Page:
Maximize the Use of Your RMD’s
If you own an IRA or 401(k), you’ll be subject to Required Minimum Distributions, or RMD’s on the traditional or pre-tax portion of the account. The Required Beginning Date, or RBD has changed recently, going from 70 1/2 to age 72, increasing to 73 in 2023. Essentially, this taxable distribution is required so that the IRS can now get it’s revenue from the growth of your tax-deferred retirement accounts.
I have some clients who do not need the money that results from their RMD distributions. They may have income from other sources such as a business, pensions, social security, or non-retirement accounts. Some people also just do not spend all that much money in retirement. So, what can we do with the money when it is forced out? Sometimes, we simply take the after-tax amount of the distribution and reinvest it into a non-retirement investment account with the intention to continue growth of the money. That way, we’ve satisfied the government with the distribution but can keep the net proceeds growing by another means.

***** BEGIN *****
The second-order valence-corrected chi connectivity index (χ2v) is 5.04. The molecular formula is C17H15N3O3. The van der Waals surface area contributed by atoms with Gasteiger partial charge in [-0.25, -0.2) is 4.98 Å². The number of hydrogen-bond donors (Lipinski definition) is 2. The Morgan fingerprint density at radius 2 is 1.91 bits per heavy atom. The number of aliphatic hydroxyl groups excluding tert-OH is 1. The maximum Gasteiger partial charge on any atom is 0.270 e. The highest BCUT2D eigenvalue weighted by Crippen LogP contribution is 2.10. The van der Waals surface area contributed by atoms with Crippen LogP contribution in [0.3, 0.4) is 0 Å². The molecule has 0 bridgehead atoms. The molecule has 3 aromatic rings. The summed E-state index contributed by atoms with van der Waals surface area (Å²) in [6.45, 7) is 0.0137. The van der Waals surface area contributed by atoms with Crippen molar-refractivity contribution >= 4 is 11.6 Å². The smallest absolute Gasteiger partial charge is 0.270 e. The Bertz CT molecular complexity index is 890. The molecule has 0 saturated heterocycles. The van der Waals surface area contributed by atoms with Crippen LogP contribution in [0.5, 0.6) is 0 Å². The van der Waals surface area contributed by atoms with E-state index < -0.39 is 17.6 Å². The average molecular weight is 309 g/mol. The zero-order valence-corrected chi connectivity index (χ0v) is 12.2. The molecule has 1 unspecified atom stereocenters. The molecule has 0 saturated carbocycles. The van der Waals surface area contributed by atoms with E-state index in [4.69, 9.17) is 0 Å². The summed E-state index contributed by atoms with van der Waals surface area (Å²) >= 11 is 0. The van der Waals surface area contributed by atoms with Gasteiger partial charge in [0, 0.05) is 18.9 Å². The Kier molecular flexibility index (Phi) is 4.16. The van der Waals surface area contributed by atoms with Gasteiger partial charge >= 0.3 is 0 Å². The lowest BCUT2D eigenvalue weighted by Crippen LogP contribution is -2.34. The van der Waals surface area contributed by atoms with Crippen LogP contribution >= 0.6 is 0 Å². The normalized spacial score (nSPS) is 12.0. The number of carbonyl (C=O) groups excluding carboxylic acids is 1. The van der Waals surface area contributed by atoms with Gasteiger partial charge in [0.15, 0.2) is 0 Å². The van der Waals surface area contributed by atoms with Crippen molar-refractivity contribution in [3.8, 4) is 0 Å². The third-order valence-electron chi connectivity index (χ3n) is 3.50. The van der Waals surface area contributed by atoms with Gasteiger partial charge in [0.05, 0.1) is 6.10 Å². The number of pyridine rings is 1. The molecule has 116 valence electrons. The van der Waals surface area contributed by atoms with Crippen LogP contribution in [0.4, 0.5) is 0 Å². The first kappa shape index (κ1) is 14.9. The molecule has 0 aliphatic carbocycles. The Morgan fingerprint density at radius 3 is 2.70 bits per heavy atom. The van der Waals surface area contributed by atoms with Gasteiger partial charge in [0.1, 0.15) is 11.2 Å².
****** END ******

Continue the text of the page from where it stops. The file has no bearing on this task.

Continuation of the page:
Another option, if one is charitably inclined or desires to leave a legacy to their children, is to use the RMD money to pay premiums on a life insurance policy, designating charities or loved ones as beneficiaries, or a combination thereof. This can be a great leverage of dollars, meaning, more money will come out of the life insurance policy by means of a death benefit, than was put into the policy by means of premium funding. Furthermore, if one can qualify through underwriting, we can also add a long-term care rider. Then, if long-term care is needed, we’ve created an additional revenue stream to pay for the care. To sweeten the deal, death benefit proceeds from a life insurance policy are ordinarily paid income tax free to beneficiaries, and long-term care benefits from a qualified policy are also paid income tax free.
Are you subject to RMD’s but don’t really need the money? These are just two ways that we oftentimes maximize the use of RMD’s.
Securities and advisory services offered through LPL Financial, a Registered Investment Advisor. Member FINRA/SIPC.